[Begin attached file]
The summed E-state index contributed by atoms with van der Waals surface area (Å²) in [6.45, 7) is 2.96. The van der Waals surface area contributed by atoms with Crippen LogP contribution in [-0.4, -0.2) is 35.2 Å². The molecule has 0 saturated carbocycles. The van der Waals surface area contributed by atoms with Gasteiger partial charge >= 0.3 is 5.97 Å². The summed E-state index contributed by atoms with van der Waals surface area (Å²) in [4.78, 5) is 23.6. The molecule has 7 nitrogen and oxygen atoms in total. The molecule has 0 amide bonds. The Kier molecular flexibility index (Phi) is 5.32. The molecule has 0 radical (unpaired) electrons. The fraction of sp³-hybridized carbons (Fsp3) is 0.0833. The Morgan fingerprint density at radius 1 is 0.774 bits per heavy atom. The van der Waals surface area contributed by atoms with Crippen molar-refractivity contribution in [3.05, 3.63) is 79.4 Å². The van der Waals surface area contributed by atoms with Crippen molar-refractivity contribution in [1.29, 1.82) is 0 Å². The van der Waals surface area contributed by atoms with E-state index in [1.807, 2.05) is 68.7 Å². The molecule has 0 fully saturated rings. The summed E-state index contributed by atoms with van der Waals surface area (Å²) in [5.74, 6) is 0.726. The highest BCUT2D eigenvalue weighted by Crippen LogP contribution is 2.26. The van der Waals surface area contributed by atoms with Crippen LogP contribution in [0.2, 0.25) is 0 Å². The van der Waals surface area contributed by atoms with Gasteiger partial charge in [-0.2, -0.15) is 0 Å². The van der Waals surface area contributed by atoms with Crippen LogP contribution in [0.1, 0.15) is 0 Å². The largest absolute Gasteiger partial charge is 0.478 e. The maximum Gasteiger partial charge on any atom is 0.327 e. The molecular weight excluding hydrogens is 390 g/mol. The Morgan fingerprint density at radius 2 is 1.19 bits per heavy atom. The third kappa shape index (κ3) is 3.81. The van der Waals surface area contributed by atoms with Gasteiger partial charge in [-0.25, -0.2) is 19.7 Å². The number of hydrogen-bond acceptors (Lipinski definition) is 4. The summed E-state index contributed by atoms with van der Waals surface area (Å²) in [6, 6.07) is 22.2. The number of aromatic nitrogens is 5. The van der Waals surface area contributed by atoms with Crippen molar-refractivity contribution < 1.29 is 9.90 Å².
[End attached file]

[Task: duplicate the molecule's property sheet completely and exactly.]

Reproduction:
The summed E-state index contributed by atoms with van der Waals surface area (Å²) in [6.45, 7) is 2.96. The van der Waals surface area contributed by atoms with Crippen LogP contribution in [-0.4, -0.2) is 35.2 Å². The molecule has 0 saturated carbocycles. The van der Waals surface area contributed by atoms with Gasteiger partial charge >= 0.3 is 5.97 Å². The summed E-state index contributed by atoms with van der Waals surface area (Å²) in [4.78, 5) is 23.6. The molecule has 7 nitrogen and oxygen atoms in total. The molecule has 0 amide bonds. The Kier molecular flexibility index (Phi) is 5.32. The molecule has 0 radical (unpaired) electrons. The fraction of sp³-hybridized carbons (Fsp3) is 0.0833. The Morgan fingerprint density at radius 1 is 0.774 bits per heavy atom. The van der Waals surface area contributed by atoms with Crippen molar-refractivity contribution in [3.05, 3.63) is 79.4 Å². The van der Waals surface area contributed by atoms with Crippen molar-refractivity contribution in [1.29, 1.82) is 0 Å². The van der Waals surface area contributed by atoms with E-state index in [1.807, 2.05) is 68.7 Å². The molecule has 0 fully saturated rings. The summed E-state index contributed by atoms with van der Waals surface area (Å²) in [5.74, 6) is 0.726. The highest BCUT2D eigenvalue weighted by Crippen LogP contribution is 2.26. The van der Waals surface area contributed by atoms with Crippen LogP contribution in [0.2, 0.25) is 0 Å². The van der Waals surface area contributed by atoms with Gasteiger partial charge in [-0.2, -0.15) is 0 Å². The van der Waals surface area contributed by atoms with Crippen LogP contribution in [0.1, 0.15) is 0 Å². The largest absolute Gasteiger partial charge is 0.478 e. The maximum Gasteiger partial charge on any atom is 0.327 e. The molecular weight excluding hydrogens is 390 g/mol. The Morgan fingerprint density at radius 2 is 1.19 bits per heavy atom. The third kappa shape index (κ3) is 3.81. The van der Waals surface area contributed by atoms with Gasteiger partial charge in [-0.25, -0.2) is 19.7 Å². The number of hydrogen-bond acceptors (Lipinski definition) is 4. The summed E-state index contributed by atoms with van der Waals surface area (Å²) in [6, 6.07) is 22.2. The number of aromatic nitrogens is 5. The van der Waals surface area contributed by atoms with Crippen molar-refractivity contribution < 1.29 is 9.90 Å².